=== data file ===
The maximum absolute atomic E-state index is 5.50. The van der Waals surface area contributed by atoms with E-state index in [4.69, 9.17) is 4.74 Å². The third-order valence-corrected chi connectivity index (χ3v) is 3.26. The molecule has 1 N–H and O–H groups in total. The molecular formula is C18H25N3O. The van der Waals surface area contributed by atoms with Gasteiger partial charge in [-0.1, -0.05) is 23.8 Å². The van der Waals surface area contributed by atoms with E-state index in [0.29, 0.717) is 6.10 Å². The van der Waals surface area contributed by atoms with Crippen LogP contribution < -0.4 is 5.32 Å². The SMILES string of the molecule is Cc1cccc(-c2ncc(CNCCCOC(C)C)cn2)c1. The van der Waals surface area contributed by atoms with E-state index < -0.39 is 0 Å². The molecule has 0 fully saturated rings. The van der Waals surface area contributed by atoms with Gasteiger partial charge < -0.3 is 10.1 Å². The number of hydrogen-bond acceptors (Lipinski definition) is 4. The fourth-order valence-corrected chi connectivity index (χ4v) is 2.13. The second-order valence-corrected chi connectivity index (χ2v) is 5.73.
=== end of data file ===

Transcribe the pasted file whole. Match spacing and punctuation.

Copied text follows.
The maximum absolute atomic E-state index is 5.50. The van der Waals surface area contributed by atoms with E-state index in [4.69, 9.17) is 4.74 Å². The third-order valence-corrected chi connectivity index (χ3v) is 3.26. The molecule has 1 N–H and O–H groups in total. The molecular formula is C18H25N3O. The van der Waals surface area contributed by atoms with Gasteiger partial charge in [-0.1, -0.05) is 23.8 Å². The van der Waals surface area contributed by atoms with E-state index in [0.29, 0.717) is 6.10 Å². The van der Waals surface area contributed by atoms with Crippen LogP contribution < -0.4 is 5.32 Å². The SMILES string of the molecule is Cc1cccc(-c2ncc(CNCCCOC(C)C)cn2)c1. The van der Waals surface area contributed by atoms with E-state index < -0.39 is 0 Å². The molecule has 0 fully saturated rings. The van der Waals surface area contributed by atoms with Gasteiger partial charge < -0.3 is 10.1 Å². The number of hydrogen-bond acceptors (Lipinski definition) is 4. The fourth-order valence-corrected chi connectivity index (χ4v) is 2.13. The second-order valence-corrected chi connectivity index (χ2v) is 5.73.